Refine Your Search

Search Results

Viewing 1 to 6 of 6
Technical Paper

Laboratory Assessment of the Oxidation and Wear Performance Capabilities of Low Phosphorus Engine Oils

Meeting upcoming stringent emission standards will require that exhaust gas catalyst systems become active very quickly, function at very high efficiencies and maintain those capabilities at high mileages. This means that contamination of the catalysts by engine oil derived poisons must be minimized. Phosphorus compounds, derived from the zinc dialkyldithio-phosphate (ZDTP) additives that provide antiwear and antioxidant activity, are a principal contaminant that can increase catalyst light off times and reduce catalyst efficiency. Therefore, reducing the concentration of, or eliminating, phosphorus in engine oils is desirable. Doing so, however, requires that oils be reformulated to ensure that wear protection will not be compromised and that oxidation stability will be maintained. To address these concerns, laboratory tests for evaluating oil oxidation and wear performance have been developed and used to evaluate developmental low phosphorus oils.
Technical Paper

Friction Reduction in Lubricated Components Through Engine Oil Formulation

Improvement of engine fuel efficiency through the use of low friction engine oils is a major task in engine lubrication research. This friction reduction can be achieved by improving the rheological characteristics and elastohydrodynamic (EHD) properties of engine oils, and by controlling boundary chemical interactions between oil-based additives and lubricated components in the engine. In order to achieve minimal frictional power loss under all lubrication regimes, engine tribological systems must be designed to effectively use advanced lubricant technology, material and surface modifications. This paper presents results of cooperative research addressing opportunities for minimizing friction through extension of hydrodynamic lubrication regime in lubricated components using various formulation approaches. A set of experimental oils has been evaluated using laboratory test rigs that simulate hydrodynamic, EHD, mixed and boundary lubrication.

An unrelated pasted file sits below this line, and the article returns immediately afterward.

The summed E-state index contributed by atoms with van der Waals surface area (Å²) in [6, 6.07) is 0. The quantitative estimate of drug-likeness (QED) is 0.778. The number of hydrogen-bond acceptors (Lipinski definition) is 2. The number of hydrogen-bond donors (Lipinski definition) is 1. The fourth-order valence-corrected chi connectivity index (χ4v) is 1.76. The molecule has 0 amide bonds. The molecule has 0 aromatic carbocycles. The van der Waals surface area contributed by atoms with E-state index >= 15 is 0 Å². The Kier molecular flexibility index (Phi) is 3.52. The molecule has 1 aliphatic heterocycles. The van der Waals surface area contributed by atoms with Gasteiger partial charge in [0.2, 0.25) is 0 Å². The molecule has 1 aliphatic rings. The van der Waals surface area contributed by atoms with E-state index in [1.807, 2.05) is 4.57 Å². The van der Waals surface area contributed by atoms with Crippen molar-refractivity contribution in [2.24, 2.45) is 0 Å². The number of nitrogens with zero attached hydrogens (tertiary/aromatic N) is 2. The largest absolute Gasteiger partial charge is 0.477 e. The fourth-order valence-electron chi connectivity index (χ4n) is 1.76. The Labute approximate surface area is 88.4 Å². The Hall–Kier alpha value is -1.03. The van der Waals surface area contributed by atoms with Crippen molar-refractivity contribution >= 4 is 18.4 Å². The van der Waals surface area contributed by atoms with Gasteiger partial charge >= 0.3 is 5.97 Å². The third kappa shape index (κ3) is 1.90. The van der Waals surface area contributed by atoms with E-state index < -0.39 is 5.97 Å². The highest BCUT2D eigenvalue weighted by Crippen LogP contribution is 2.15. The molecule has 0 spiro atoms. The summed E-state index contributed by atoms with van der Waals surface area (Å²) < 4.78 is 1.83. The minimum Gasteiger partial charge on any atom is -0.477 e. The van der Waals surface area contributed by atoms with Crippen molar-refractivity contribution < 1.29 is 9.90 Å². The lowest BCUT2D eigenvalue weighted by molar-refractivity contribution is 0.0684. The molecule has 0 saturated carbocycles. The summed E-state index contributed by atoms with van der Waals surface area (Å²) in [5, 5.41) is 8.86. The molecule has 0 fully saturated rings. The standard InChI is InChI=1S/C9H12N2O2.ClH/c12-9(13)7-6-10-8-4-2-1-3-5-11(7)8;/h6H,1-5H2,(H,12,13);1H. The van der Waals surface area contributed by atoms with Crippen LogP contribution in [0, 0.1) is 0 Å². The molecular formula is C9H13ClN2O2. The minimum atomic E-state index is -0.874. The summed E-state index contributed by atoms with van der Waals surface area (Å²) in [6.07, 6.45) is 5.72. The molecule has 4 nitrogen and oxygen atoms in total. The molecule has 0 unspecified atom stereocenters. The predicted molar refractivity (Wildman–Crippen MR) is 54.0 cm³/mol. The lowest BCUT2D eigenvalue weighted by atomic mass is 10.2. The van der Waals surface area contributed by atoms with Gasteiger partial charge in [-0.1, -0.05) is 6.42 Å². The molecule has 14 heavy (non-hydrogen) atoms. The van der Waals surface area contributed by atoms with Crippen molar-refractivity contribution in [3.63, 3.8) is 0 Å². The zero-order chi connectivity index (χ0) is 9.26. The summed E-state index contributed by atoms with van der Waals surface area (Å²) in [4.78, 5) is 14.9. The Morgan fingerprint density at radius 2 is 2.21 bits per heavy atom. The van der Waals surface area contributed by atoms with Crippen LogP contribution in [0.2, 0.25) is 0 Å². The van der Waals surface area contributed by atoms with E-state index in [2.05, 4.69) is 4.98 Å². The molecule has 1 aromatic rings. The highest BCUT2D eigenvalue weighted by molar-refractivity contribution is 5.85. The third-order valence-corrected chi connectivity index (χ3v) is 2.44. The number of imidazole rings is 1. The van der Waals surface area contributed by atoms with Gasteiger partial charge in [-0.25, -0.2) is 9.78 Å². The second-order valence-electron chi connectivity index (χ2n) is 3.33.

Technical Paper

Base Oil Effects on Friction Reducing Capabilities of Molybdenum Dialkyldithiocarbamate Containing Engine Oils

Engine oils formulated using molybdenum dialkyldithiocarbamate, Mo(dtc)2, additives can provide substantial friction reduction under mixed to boundary lubrication conditions. It has been previously shown that the effectiveness of Mo(dtc)2 is significantly affected by the presence of other additives and by additive interaction and depletion processes occurring during use. In this study, ligand exchange reactions in an additive system containing Mo(dtc)2 and zinc dialkyldithiophosphate, Zn(dtp)2, have been investigated during oxidation in hexadecane and various base oils at 160°C. Samples of different composition obtained from these studies were used in investigations of the effects of original additives and ligand exchange products on friction reducing capability at 45 and 105°C.
Technical Paper

Additive Interactions and Depletion Processes in Fuel Efficient Engine Oils

Fuel efficient engine oils containing molybdenum dialkyldithiocarbamate, MoDTC, friction modifiers can lose their ability to reduce friction during service prematurely. Depletion processes involving antioxidant reactions and interactions with other additives play important roles in determining the performance of these formulations. This paper describes results from investigations of the antioxidant reactions of MoDTC alone and in combinations with zinc dialkyldithiophosphates and a phenolic antioxidant. The effect of supplementary ashless antioxidant on retention of friction reducing capability is described.
Technical Paper

Effects of Aging on Frictional Properties of Fuel Efficient Engine Oils

Obtaining the maximum benefits from advanced fuel efficient engine oils will require that those oils not only provide fuel efficiency when new but also throughout the service interval for the oil. The effects of laboratory and engine aging on the ability of an oil containing a molybdenum dialkyldithiocarbamate (MoDTC) additive to provide reduced friction have been investigated. Results of these studies show that the friction reducing capability of this oil, as measured in a laboratory test, was lost prior to depletion of the MoDTC. Interactions between MoDTC and other additives were found to be important with regard to providing friction reduction. Implications for development of advanced oils that will provide lasting fuel efficiency benefits are discussed.
Technical Paper

In-Service Engine Oil Condition Monitoring - Opportunities and Challenges

A vehicle system to monitor the actual condition of engine oil in service would provide the customer with the opportunity to utilize the full useful life of the oil and would minimize problems which can occur when oils remain in the engine too long and are excessively degraded and/or contaminated. This paper describes limitations of some systems which have been proposed, outlines the requirements and potential difficulties related to development of sensors designed to monitor changes in chemical properties of the oil, and describes laboratory and vehicle evaluations of a candidate sensor.